Yes, developing the ability to catch yourself before you have gone to far and if you have gone too far to be able to realize that and to bring yourself back. I think maybe one of the most important things we can do here is to develop kindness. Not just in sort of a superficial way of being kind to ourselves. But when a negative or angry thought pops up in our mind to be kind to our thought or to express a feeling of kindness to our emotions and to our body and to other people also. Mostly when someone is annoying us or we are having a stressful moment it is important to just back off for a minute aiming to express a kind thought towards that person. This may even result in listing better to this person. Even if you are not agreeing with what this person is saying the feeling of kindness slows everything down and allows you to become more receptive of what is happening right in that moment. So breathing is a trick that works very well and another thing we can use is bringing in a certain mood to a certain thought (like being kind). This will not only bring you in the present, but also with a good feeling. This good feeling is very important. In mind practices we sometimes forget that it is important to bring in a kind of mood or emotion attached to that mindful thing we are trying to do. Because that mood is going to make being in that moment a little bit more satisfying and fulfilling.

The most important thing we can do here is to develop kindness

So more loving kindness?

Well you could say loving kindness, but I would stick with the word kindness. Because sometimes we don’t know if we can love the person in front of us, but we can have a kind thought to them. We can say okay this person is very angry at me and I am very angry, but I am going to have one kind thought about this person and also one kind thought to my own anger as well. Because if we are angry we are mostly convinced that we have the right to be angry or we wish the frustration wasn’t there. It is just better to be kind to the feeling of anger even if we think we have the right to be angry. This will help calm the anger down. The anger even might start to think: am I really so angry?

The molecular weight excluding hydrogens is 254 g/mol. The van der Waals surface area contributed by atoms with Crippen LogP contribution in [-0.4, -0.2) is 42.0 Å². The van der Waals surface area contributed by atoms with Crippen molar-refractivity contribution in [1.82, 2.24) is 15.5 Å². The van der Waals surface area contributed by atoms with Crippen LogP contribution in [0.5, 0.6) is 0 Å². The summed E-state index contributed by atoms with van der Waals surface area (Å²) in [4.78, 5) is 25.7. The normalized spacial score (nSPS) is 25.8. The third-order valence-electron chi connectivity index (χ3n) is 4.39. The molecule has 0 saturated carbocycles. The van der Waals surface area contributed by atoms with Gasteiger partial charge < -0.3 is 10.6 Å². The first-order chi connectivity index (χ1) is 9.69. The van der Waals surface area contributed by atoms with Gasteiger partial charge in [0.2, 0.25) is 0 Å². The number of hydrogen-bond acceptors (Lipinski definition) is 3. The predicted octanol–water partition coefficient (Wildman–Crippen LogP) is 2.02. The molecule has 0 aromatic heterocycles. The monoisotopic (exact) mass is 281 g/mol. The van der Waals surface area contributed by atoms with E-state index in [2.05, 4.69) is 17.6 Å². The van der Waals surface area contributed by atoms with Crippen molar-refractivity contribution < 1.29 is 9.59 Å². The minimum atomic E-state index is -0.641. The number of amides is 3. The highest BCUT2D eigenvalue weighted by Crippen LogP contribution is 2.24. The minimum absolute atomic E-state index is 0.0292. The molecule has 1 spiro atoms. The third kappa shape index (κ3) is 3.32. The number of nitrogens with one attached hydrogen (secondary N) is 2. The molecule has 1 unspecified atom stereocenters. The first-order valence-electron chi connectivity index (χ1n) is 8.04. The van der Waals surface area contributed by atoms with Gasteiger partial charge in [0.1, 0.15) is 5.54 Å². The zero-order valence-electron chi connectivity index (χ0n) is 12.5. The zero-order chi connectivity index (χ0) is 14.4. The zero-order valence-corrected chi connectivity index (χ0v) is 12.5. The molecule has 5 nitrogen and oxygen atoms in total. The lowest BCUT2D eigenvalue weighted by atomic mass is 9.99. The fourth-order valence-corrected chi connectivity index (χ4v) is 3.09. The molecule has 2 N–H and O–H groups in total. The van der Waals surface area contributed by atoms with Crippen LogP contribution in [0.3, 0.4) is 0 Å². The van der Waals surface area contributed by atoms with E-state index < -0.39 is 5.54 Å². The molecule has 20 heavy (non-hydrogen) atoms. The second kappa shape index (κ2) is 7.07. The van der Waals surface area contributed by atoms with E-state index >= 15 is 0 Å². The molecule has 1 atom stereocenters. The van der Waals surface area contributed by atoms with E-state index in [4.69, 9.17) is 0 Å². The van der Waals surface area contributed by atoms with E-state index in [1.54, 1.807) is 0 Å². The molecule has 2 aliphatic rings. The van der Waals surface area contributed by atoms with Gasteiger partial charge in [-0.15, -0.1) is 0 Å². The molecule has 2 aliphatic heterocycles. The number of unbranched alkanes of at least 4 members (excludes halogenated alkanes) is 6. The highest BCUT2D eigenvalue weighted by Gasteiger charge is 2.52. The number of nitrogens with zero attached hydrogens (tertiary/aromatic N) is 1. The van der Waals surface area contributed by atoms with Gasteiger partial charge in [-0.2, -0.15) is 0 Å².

Allright let’s switch gears a little bit. Which person outside the yoga scene is inspiring you at the moment?

Right now, the person I am very inspired by Jordan Peterson. One of the reasons that I really enjoy listening to him is that he is very thoughtful and intelligent. Also, he is very passionate about his views and he thinks his way through them and the problems in the world. Another thing is that he talks about the meaning of life in a way I can relate to. The feelings that I have towards ideas of happiness: that everybody is striving to be happy is something that I have never really agreed with that completely. I didn’t really feel that this is the main goal of people’s life. As well, when people talk about the meaning of life, I never really felt that there was a meaning of life. Maybe each of our lives have their own individual meaning, but there isn’t an overarching meaning that we should all ascribe to, like happiness. Jordan Peterson really articulates these points in nice ways with more depth and subtlety than I brought to my thinking about it. He talks about finding meaning in our own personal life and how suffering and struggling helps you to find that meaning. This is very similar to what Viktor Frankl describes in his book “Man’s Searching for Meaning.” I think he’s worth listening to.

I never really felt that there was a meaning of life

What can you share with us about your new book that is being published in March?

The first half of the book is about some basic yoga philosophy and some of my thoughts on some of the techniques that are being used in yoga. After this examination I go through the limbs of yoga in terms of personal responsibility. I look at Yama’s as a personal responsibility we have to our social interactions with people in the world around us. I look at Niyama as the personal responsibility we have towards our discipline and our frame of mind towards practice. I look at Asana as a responsibility we have towards our body and how to take care of it. And Pranayama as a responsibility we have towards our nervous system.

The next thing I discuss is the meaning of Prana (life force). I’ll also talk about the nervous system as it is presented both in Yoga and through Western terminology to then dive into how your yoga practice can affect the operations of the nervous system. My supposition is that happiness and freedom are not mental ideas, but they are actual physiological experiences that we can have through different practices of yoga and then I describe what those practices are. The reason for this is, is that our body and mind are a continuum. What happens in the mind expressed in the body and what happens in the body is expressed in the mind. So therefore to separate feelings like happiness or freedom as a mental occurrence is to fall into your own old mind-body separation. For this reason we need to use our body to find transcendence. That is actually what the book is about.

Curious about the book? You can pre-order it here if you are living in the Netherlands and here if you are living in the US.